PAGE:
All students have headed home after an amazing time in Costa Rica!
Breaking Down Language Barriers
Today is Heather’s birthday, and we surprised her with cards and a candlelit… watermelon.
After another breakfast of rice and beans, we were given the choice to either nap or watch the World Cup game of Costa Rica vs England; I, without hesitation, picked the nap. After a much needed slumber, we headed over to Escuela Gavilan, for the second day of service. It was truly an amazing experience for me because although the language barrier was as strong as ever, I still managed to connect and play with the kids in ways where words weren’t needed. I made a special connection with a 7 year old girl named Kristel, and she taught me how to play their games using hand signals. Even at such a young age, she understood that verbal wasn’t an option for communication.
After getting dirty while playing tag in the mud, she brought me over to the sink to wash our hands, and then continued to splash excess water on me. I did it back in return, starting what turned out to be quite a water war. First it was the flicking of water, then it transitioned to cups of water, then to buckets of water and before I knew it, the whole school was in on this war. Soon enough, I got all of 20 kids on my side by providing them with water bottles, and used them as my little minions. They’d run up to me and ask “Quien?” (who?), and I’d point at someone who they would douse in water even after being begged not to. Through shared laughs and great memories, I made an indescribable bond with all of the students, and Kristel continues to help me probably more than I help her.
Saying goodbye was hard; I even got sprayed with muddy water by one of the youngest kids as his final “Ha, I win!” Although it was disgusting, I couldn’t help but laugh.
Not much longer after we got back, we were instructed in a dance class by a couple of ladies that taught us common Latin dances, such as Salsa and Cumbia. It was neat to see their form of dancing, and it was cool to me how easily it was to pick up on. Following dancing was a bit of karaoke, which was probably more entertaining to the eye than pleasing to the ear. Then I was given the task of distracting Heather while they put the finishing touches on her birthday cake, and I told her that she NEEDED to remove a gross bug from my room. After ‘not being able to find the bug’, we arrived back at dinner to a cake and candles. We sang happy birthday in Spanish, and ate the cake, which was unlike any other cake I’ve had before: muy delicioso. It’s crazy thinking there’s only really two days left of camp, for everyone here is starting to become less like strangers and more like family. I wish I could have at least one more week, but overall I’m glad that I can take away not only this beautiful culture, but an unforgettable experience with unforgettable people.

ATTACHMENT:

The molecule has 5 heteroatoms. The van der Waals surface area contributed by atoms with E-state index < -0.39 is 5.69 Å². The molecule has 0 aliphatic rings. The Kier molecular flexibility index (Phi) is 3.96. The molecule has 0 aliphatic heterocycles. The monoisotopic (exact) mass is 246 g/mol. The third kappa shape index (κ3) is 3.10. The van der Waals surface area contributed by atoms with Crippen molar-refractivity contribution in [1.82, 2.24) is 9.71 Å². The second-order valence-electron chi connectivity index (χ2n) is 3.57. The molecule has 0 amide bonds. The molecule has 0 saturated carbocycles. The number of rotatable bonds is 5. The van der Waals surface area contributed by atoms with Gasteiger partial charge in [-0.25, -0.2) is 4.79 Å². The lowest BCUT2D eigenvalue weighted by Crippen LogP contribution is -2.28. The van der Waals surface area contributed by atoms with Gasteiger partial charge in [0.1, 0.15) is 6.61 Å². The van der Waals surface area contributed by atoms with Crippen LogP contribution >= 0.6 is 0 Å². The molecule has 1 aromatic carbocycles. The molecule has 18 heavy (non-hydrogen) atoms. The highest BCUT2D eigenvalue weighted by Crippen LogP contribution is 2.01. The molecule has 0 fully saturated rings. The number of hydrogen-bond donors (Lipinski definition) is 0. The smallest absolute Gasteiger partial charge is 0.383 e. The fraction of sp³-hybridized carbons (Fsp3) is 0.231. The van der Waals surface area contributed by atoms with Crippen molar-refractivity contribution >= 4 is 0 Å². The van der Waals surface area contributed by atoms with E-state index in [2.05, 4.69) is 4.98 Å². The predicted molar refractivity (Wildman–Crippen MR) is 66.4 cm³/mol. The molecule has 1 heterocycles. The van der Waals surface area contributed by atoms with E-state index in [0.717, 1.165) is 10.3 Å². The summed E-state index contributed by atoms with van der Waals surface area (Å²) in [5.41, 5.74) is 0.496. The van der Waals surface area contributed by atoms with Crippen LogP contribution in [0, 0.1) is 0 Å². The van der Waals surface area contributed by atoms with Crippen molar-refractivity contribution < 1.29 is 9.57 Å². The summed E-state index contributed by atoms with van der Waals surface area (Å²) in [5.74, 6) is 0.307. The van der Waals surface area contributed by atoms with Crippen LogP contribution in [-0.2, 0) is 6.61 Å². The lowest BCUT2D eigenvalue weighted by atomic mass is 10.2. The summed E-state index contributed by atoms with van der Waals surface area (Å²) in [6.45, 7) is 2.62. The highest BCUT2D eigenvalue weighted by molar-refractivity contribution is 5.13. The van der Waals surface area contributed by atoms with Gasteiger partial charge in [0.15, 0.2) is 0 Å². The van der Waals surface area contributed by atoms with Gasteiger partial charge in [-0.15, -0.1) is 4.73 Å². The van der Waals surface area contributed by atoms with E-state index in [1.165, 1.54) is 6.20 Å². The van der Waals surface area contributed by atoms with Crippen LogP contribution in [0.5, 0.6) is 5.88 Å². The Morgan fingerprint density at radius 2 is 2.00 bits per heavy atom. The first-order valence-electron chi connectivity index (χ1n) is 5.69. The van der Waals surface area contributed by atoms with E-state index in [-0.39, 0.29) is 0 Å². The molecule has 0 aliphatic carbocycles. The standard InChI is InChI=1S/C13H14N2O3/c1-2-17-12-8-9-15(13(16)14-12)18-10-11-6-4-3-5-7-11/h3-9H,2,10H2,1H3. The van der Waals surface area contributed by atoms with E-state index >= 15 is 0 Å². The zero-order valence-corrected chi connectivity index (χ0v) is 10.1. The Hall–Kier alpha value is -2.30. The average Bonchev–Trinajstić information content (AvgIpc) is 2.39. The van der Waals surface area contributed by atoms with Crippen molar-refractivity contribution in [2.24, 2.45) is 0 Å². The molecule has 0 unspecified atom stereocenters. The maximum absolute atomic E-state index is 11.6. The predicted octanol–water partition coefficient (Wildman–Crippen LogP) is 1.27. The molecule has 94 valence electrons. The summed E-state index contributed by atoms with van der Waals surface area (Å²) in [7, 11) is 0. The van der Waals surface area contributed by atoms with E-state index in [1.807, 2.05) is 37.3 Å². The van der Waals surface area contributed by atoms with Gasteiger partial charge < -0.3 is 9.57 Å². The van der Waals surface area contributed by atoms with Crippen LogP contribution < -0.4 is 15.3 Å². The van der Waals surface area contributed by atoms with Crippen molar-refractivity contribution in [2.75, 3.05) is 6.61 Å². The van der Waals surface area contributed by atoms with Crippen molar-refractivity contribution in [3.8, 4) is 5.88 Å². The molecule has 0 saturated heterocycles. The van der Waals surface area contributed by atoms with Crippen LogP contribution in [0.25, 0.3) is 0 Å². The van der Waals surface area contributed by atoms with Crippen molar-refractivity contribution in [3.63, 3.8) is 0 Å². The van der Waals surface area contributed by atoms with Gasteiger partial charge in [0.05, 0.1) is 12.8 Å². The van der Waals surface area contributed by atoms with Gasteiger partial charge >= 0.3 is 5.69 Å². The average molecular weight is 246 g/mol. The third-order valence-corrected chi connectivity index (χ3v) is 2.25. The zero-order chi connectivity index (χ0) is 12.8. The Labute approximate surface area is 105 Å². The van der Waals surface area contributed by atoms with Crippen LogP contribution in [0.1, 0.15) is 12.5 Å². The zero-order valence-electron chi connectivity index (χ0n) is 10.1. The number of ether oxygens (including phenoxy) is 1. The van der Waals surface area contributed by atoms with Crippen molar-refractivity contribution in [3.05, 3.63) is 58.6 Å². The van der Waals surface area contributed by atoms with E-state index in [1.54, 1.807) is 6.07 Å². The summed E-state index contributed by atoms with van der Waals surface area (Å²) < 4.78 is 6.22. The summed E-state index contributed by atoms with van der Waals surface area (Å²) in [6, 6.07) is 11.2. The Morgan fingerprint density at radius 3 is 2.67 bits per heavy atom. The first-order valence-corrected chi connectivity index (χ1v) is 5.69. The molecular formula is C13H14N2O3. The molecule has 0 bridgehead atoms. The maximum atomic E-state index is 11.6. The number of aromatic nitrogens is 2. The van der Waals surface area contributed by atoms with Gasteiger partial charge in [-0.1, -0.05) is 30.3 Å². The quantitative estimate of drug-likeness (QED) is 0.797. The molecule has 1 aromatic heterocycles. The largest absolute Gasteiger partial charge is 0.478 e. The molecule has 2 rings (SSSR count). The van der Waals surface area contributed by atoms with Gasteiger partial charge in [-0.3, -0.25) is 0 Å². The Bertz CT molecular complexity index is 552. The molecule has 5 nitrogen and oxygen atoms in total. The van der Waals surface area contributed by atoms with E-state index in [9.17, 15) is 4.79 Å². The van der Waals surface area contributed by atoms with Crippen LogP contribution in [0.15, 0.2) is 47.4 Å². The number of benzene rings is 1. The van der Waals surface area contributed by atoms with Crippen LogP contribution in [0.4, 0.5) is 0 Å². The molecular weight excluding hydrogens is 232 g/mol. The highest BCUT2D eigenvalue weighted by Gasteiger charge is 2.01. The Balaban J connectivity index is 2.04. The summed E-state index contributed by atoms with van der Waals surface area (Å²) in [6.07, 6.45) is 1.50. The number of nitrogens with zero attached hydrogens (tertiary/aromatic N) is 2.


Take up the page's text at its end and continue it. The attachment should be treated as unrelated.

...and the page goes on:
– Jennifer Chamberlin
A Wonderful Weekend!
Today we hiked roughly 16 miles to the top of an active volcano and back. The tiring journey took the whole day but it was the most fulfilling experience of my life and I wouldn’t change a thing (other than Alex hurting his ankle). We started our hike in the lush jungle of the tropical rainforest, then we reached the top of the treeline and hiked along a stream. The water was so fresh and clean that we were able to fill our water bottles and hydrate ourselves. It was the best water I’ve ever tasted. We started our hike up the mountain, and the toughest part of all was hiking straight up the volcano. My thighs felt like they were on fire, but I couldn’t give up. When we came closer to the top, the strong smell of sulfur filled the air, and when I finally reached the top, I saw the beautiful layers of rock in the crater. I peered into the opening, I saw the pool of baby blue minerals and my eyes filled with tears but I was too happy to cry. I’ve never been so proud of myself. The blue color was completely unexpected and being up so high, inside a cloud gave me goosebumps. It felt as if I were on top of the world. The view was breathtaking. I am thrilled to have spent all day hiking in this beautiful country, with these awesome people I only met just a week ago. I am so thankful to have been given this life-changing, unforgettable experience. THANK YOU DAD, I LOVE YOU!!!!
But without a doubt the best part of the day was seeing the four-week old puppies that live here at Las Bromelias. There are five puppies here and they’re very cute. For some people the puppies are one of the best things about this trip so far, but for most of us they’re just an added bonus to an already amazing trip.
A Full Day
The Beach and Burgers!
The Green Tunnel & Beyond
Today we woke up to another beautiful day in Horizontes. After a tasty breakfast, we headed out to the Green Tunnel, where we performed our service for the day. A recent wildfire burned nearly 16,000 acres, including much of the original tunnel. We also planted twelve trees, which turned out to be fairly grueling work.
From the Green Tunnel, we drove to the community of El Triunfo, where we met the seventeen students attending the community’s elementary school. We played games like fútbol and Frisbee. Interacting with these incredibly kind children was absolutely amazing. They wanted to talk with us and play with us the entire time! A few of us GLA kids even found that speaking with the children was easier than with the adults here. The GLA Family and the children enjoyed a meal together, followed by hugs and goodbyes. I speak for myself when I say that playing with those kids tired me out more than any service activity we’ve done thus far! They are terrific individuals and I’m glad to say that I will remember my time spent in that community for a long time.